The Government Equalities Office provides clarity on their intentions - and we provide our analysis.
Updated: Jun 15, 2020
The government and equalities office has released a FAQ about the changes which are about to affect the most personal aspects of trans people's lives. Apparently, another consultation is promised, after the full details are released on 21st July 2020.
We have acquired a copy of this FAQ and make our own comments and analysis of its contents we report their correspondence and number them, below:
Gender Recognition Act
1) When will the Government publish its response to the Gender Recognition Act consultation?
We intend to publish our response to the consultation before the Summer Recess, which begins on 21 July 2020.
2) What changes will the Government be making to the Gender Recognition Act 2004?
Changes to the Gender Recognition Act 2004 are intended to make the process of applying for a gender recognition certificate less bureaucratic. The exact details of what this entails will be published in our response.
3) The Minister has said that it is important to maintain “proper checks and balances” when considering reforms to the Gender Recognition Act. What does this mean?
We believe that the process of legally changing one’s gender is a serious and legally meaningful undertaking that requires appropriate checks and a level of formality. We are carefully planning any changes to the Gender Recognition Act so that they can have a positive impact on transgender people who live in the UK, whilst remaining a serious and meaningful undertaking.
4) Equality Act 2010 exemptions for single-sex service provision
How do the Equality Act 2010 exemptions for single-sex service provision work?
The Equality Act requires people to provide services to the public to do so without discriminating against people because of their sex or because of their 'gender reassignment'. Exceptions in the Act allow provision of services to one sex only (for example men’s or women’s toilets or changing rooms).
Exceptions in the Act also allow for the exclusion of transgender people from single-sex facilities where this is necessary and proportionate.
5) The Minister for Women and Equalities recently gave evidence to the Women and Equalities Select Committee in which she referred to single-sex spaces. What did those comments mean?
During the consultation on the GRA which we ran in 2018, we asked how many changes to the act might affect women, providers of single-sex services, transgender people themselves, and other groups. Some people raised concerns that some men might misuse a gender recognition certificate to access women’s spaces to harm women.
In this context, the Secretary of State’s comments at the Women and Equalities Select Committee were intended to reiterate the importance of maintaining single-sex spaces, as provided for in the Equality Act. If any changes were to be made to the Act – as with all legislation – they would go through the appropriate processes of engagement.
6) Will the Government be amending the single-sex exemptions in the Equality Act?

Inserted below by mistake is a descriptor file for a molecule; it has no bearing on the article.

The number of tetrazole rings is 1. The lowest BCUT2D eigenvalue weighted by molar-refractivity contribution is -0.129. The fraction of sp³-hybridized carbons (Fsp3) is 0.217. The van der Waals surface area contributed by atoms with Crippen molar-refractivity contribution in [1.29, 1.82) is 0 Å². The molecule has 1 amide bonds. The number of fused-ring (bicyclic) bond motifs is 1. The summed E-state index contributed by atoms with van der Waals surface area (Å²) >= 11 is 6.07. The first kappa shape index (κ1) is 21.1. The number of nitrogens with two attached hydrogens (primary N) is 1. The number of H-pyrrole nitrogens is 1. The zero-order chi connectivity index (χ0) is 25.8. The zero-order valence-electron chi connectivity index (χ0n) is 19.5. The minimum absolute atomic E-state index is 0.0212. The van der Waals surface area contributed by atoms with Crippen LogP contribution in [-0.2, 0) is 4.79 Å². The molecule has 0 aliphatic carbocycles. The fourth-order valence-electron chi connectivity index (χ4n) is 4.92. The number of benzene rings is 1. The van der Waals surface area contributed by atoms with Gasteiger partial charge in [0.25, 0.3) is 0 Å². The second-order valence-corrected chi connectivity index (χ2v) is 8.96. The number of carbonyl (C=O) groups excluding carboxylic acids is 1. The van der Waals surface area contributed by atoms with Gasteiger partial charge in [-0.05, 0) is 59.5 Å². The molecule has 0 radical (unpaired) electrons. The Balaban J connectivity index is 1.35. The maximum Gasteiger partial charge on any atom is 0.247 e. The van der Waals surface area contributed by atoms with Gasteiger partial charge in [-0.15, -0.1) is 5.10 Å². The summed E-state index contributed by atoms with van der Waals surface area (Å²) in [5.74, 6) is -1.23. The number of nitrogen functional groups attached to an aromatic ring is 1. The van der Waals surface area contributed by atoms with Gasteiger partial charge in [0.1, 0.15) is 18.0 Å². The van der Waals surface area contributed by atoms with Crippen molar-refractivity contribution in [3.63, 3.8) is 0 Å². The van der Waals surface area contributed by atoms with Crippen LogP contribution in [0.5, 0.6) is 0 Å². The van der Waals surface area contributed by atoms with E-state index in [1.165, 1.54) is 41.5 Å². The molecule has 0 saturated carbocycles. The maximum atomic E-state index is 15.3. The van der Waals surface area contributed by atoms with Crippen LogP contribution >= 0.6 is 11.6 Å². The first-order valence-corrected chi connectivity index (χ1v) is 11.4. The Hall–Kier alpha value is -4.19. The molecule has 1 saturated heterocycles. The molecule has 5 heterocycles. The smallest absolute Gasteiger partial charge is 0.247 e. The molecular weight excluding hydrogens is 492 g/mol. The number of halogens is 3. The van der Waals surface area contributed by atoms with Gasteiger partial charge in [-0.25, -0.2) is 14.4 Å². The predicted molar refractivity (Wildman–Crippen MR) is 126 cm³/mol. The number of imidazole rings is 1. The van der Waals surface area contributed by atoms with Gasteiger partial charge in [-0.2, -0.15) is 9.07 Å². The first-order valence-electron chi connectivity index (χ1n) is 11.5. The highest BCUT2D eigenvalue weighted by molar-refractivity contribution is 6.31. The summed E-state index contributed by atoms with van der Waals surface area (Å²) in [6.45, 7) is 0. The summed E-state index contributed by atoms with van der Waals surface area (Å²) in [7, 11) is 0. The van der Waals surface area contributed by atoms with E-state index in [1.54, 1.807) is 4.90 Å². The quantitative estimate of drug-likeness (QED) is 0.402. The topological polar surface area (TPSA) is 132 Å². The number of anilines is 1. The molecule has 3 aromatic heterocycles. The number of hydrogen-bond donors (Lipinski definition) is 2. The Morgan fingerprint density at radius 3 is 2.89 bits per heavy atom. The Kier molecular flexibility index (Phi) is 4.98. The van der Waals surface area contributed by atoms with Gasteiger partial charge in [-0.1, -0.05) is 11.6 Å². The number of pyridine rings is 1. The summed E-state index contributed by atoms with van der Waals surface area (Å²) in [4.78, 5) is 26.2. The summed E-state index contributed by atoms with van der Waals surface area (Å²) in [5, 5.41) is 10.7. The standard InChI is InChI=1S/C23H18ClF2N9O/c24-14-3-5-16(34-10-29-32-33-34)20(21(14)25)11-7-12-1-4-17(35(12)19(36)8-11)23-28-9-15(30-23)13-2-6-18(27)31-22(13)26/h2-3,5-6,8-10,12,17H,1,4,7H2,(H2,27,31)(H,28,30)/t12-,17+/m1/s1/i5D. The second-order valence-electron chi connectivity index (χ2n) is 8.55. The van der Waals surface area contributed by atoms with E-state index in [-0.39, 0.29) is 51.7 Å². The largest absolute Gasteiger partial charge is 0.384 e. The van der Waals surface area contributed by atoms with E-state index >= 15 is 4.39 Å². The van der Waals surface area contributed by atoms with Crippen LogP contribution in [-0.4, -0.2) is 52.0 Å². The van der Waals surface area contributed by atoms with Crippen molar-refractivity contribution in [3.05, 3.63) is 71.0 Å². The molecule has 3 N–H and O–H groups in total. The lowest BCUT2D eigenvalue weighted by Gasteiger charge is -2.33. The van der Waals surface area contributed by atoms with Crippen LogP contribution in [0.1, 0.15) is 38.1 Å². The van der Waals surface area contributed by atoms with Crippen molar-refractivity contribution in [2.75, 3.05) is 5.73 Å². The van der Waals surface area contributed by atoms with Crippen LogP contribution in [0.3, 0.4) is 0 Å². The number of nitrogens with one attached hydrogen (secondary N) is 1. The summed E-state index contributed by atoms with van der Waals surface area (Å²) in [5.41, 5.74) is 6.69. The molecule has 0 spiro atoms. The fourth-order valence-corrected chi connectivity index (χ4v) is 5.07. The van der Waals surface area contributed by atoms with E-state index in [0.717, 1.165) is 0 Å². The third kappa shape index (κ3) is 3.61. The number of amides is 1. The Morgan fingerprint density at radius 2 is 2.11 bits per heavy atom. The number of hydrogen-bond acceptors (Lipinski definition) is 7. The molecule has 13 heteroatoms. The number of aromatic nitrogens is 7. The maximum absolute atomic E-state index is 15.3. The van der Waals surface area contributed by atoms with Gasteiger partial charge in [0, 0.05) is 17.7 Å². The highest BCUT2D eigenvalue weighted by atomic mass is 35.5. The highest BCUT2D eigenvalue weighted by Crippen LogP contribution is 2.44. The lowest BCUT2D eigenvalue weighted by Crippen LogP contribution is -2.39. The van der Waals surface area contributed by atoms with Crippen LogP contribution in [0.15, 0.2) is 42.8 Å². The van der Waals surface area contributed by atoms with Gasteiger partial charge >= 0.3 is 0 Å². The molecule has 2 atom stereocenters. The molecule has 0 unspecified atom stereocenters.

We know that some stakeholders have highlighted a desire for greater clarity from the Government about the law and guidance on single-sex spaces. We are looking into how we might provide greater clarity in this area as part of the Government’s response to the Gender Recognition Act consultation.
Healthcare for transgender people
7) What steps is the Government taking to improve healthcare for transgender people?
This Government is committed to improving services for those undergoing gender reassignment and to challenging transphobia in the NHS.
NHS England has funded the development of specialised training through the Royal College of Physicians’ accredited credential on trans health, aimed at encouraging medical and non-medical professionals (including nurses) to work in gender identity services.
The Government Equalities Office have appointed Dr Michael Brady, of Kings College Hospital, to be the first National LGBT Health Adviser. Dr Brady is focusing on improving the health outcomes for the LGBT population and is advising on ways to improve the care LGBT people receive when accessing the NHS and public health.
8) Is anything being done to address the long waiting times for gender identity services?
We are aware that the current waiting times for gender identity services are unacceptable. NHS England are working to improve this by establishing a more modern and flexible care model, and by moving routine gender identity services away from specialist centres, to more local provision.
9) Will the Government be restricting healthcare for transgender young people when it responds to the Gender Recognition Act consultation?
Healthcare for young transgender people does not fall within the scope of reform of the Gender Recognition Act. The Minister for Women and Equalities has stated, as a separate matter, that we also wish to ensure under-18s continue to be protected from taking life-changing decisions before they are capable.
We are clear that protecting young people is about ensuring the appropriate processes are in place, rather than withholding support, and we will be exploring what this means with the Department for Health and Social care who lead in this area. We are absolutely committed to making sure all young people have access to appropriate and timely psychological and medical support. The wellbeing of all young people is our priority.
The current minimum age limit for legally changing gender is 18 years, which is set out in the GRA itself, and will not be changed.
10) I am concerned that any potential restrictions to healthcare and access to single-sex spaces will have a detrimental effect on the mental health of transgender people, and may lead to an increase in suicide attempts. What is being done to protect mental health?
We know that transgender young people are more likely to experience poor mental health than people who are not transgender. The wellbeing of all young people is our primary concern. We are taking action to improve mental healthcare for LGBT people and we are working with DHSC to develop plans for reducing suicides amongst the LGBT population.
11) Will the Minister for Women and Equalities speak to both transgender health experts and children’s rights experts before making any decisions around access to healthcare?